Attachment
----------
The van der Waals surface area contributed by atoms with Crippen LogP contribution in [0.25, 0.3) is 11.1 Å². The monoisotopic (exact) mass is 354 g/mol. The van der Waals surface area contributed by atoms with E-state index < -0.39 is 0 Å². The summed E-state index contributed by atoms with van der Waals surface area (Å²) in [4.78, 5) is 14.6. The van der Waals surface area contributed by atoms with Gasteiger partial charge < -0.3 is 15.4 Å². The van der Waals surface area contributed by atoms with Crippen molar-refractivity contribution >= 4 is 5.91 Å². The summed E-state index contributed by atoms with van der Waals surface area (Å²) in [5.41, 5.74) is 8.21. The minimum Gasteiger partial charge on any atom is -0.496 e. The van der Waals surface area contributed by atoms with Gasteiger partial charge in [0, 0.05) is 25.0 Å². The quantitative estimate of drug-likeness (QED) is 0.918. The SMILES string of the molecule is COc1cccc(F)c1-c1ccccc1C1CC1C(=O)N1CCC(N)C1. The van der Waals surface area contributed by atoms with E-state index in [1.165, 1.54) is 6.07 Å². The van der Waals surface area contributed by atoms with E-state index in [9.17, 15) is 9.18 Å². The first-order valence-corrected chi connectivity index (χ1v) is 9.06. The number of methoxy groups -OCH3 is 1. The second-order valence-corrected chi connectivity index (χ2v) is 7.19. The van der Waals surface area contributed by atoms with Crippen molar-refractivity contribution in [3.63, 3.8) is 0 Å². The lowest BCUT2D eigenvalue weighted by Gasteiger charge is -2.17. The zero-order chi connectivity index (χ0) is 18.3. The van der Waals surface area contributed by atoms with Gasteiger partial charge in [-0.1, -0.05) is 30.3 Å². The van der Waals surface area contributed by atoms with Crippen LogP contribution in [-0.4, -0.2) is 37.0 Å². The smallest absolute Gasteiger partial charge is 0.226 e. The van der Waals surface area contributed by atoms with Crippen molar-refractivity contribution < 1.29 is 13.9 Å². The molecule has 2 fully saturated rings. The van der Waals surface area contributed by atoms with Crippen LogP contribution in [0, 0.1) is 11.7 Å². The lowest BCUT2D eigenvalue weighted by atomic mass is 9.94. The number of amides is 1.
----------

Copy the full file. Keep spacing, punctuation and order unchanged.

The van der Waals surface area contributed by atoms with Crippen LogP contribution in [0.25, 0.3) is 11.1 Å². The monoisotopic (exact) mass is 354 g/mol. The van der Waals surface area contributed by atoms with E-state index < -0.39 is 0 Å². The summed E-state index contributed by atoms with van der Waals surface area (Å²) in [4.78, 5) is 14.6. The van der Waals surface area contributed by atoms with Gasteiger partial charge < -0.3 is 15.4 Å². The van der Waals surface area contributed by atoms with Crippen molar-refractivity contribution >= 4 is 5.91 Å². The summed E-state index contributed by atoms with van der Waals surface area (Å²) in [5.41, 5.74) is 8.21. The minimum Gasteiger partial charge on any atom is -0.496 e. The van der Waals surface area contributed by atoms with Gasteiger partial charge in [0, 0.05) is 25.0 Å². The quantitative estimate of drug-likeness (QED) is 0.918. The SMILES string of the molecule is COc1cccc(F)c1-c1ccccc1C1CC1C(=O)N1CCC(N)C1. The van der Waals surface area contributed by atoms with E-state index in [1.165, 1.54) is 6.07 Å². The van der Waals surface area contributed by atoms with E-state index in [9.17, 15) is 9.18 Å². The first-order valence-corrected chi connectivity index (χ1v) is 9.06. The number of methoxy groups -OCH3 is 1. The second-order valence-corrected chi connectivity index (χ2v) is 7.19. The van der Waals surface area contributed by atoms with Crippen molar-refractivity contribution in [3.63, 3.8) is 0 Å². The lowest BCUT2D eigenvalue weighted by Gasteiger charge is -2.17. The zero-order chi connectivity index (χ0) is 18.3. The van der Waals surface area contributed by atoms with Gasteiger partial charge in [-0.1, -0.05) is 30.3 Å². The van der Waals surface area contributed by atoms with Crippen LogP contribution in [-0.4, -0.2) is 37.0 Å². The smallest absolute Gasteiger partial charge is 0.226 e. The van der Waals surface area contributed by atoms with Crippen molar-refractivity contribution < 1.29 is 13.9 Å². The molecule has 2 fully saturated rings. The van der Waals surface area contributed by atoms with Crippen LogP contribution in [0, 0.1) is 11.7 Å². The lowest BCUT2D eigenvalue weighted by atomic mass is 9.94. The number of amides is 1.